are planting more wheat now than they used to. Usually wheat is planted further down because of the milder climate. Traditionally barley has been the most important staple crop in Manang. We felt sure that this change had to do with global warming. But when we started looking into it, it turned out that the actual reason has to do with social changes. Many of the effects that we thought were caused by global warming can actually be directly attributed to social changes. I think this is very interesting because there seems to be a tendency to blame everything on global warming. In this case, the substitution of barley for wheat is not related to that particular environmental issue. We have also been working on a special project on biodiversity and climate change. After studying various types of landscapes, both farmed and unfarmed, our biologists have hypothesised that land that has been left unmanaged seems to develop less biodiversity than lightly cultivated landscapes. We now need to determine what level of cultivation is required to ensure a rich biodiversity. We will also extend our ﬁeld work to see if this applies to other parts of the Himalayas.
Biology and social science Would you say that the interdisciplinary nature of the work has added value to this project? TAA: Absolutely. For example, the biologists were the ones who established that the Manangis had started substituting barley for
The ﬁndings about biodiversity are probably transferable and quite interesting in reference to the discussion about how we can best maintain our cultural landscape here in Norway. Tourism led to economic empowerment, health care and social equity. But it also had negative impacts. The tourists came from April-May to September-October–which were also the planting and harvesting seasons. So the tourist industry took labour away from agriculture, and it was difﬁcult to ﬁnd enough people to repair irrigation canals. This led to seasonal labourers from Gorkha and Lamjung and other parts of Nepal working in Manang to satisfy needs for labour.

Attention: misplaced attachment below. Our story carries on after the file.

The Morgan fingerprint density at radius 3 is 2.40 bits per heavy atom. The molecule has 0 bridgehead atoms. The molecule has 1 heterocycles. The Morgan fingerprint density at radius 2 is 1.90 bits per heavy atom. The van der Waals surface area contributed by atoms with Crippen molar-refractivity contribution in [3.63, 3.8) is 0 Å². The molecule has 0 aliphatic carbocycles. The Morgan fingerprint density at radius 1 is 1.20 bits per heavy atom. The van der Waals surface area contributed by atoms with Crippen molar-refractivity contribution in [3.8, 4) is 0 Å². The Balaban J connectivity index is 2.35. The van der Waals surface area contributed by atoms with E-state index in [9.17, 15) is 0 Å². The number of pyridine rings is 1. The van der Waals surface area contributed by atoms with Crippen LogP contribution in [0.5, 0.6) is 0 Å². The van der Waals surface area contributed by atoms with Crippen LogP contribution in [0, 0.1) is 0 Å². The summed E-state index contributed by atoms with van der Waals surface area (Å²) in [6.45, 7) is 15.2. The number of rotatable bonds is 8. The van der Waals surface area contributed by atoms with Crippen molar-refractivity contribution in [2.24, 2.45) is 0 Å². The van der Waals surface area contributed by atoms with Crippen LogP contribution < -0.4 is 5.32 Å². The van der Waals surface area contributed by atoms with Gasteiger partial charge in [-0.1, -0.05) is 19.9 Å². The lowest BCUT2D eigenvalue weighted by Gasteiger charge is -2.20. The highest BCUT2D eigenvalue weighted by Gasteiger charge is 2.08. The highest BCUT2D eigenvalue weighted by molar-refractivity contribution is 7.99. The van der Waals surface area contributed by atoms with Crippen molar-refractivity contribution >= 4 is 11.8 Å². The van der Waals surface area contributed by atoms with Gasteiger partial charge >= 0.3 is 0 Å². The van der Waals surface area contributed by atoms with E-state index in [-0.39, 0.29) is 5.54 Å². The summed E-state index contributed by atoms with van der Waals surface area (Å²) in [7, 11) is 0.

RC: Emigration has increased. There are many reasons for this–there is a lack of tourists and other opportunities in Manang, as well as the water shortages caused by the glaciers melting. Because the young people leave, a lot of the traditional knowledge about herbs and healings is no longer being transmitted by the amchis (healers).
30/GLACIERS AND GLOBALIZATION
Can we transfer some of your ﬁndings in Manang to a Norwegian environment? TAA: The ﬁndings about biodiversity are probably transferable and quite interesting in reference to the discussion about how we can best maintain our cultural landscape here in Norway. Sushma Joshi is a journalist based in Kathmandu, Nepal. Janne-Beate Buanes Duke is a higher executive ofﬁcer at SIU.
How have you organized the work between you?
Blame global warming TAA: At this point we have a couple of interesting and rather surprising results, I would say. For example, we have noticed that farmers
wheat in the higher altitudes. From their point of view the ﬁnding could have been explained by climate change, but when the social scientists started looking at the same information we discovered that in this particular case it had to do with social changes. Another example concerns how wood is used. The biologists are taking samples of the trees and looking into how much ﬁrewood the Manangis seem to use in their households. In addition to this information, the geographers found that ﬁrewood is also a symbol of social status. In Norway we have such things as Mercedes as a symbol of status. In Manang we have found that ﬁrewood is a signal of where you stand in the local hierarchy. Large piles of ﬁrewood are a demonstration of wealth. Thus consumption has a communicative side as well as a practical basis.
Many of the effects that we thought were caused by global warming can actually be directly attributed to social changes. I think this is very interesting because there seems to be a tendency to blame everything on global warming.
Has there been a lot of emigration of Manangi people? Why?
What are the ﬁndings you have made so far?
MANANG MONASTERY/A small monastery located above the village. Photo/Ram Chaudhary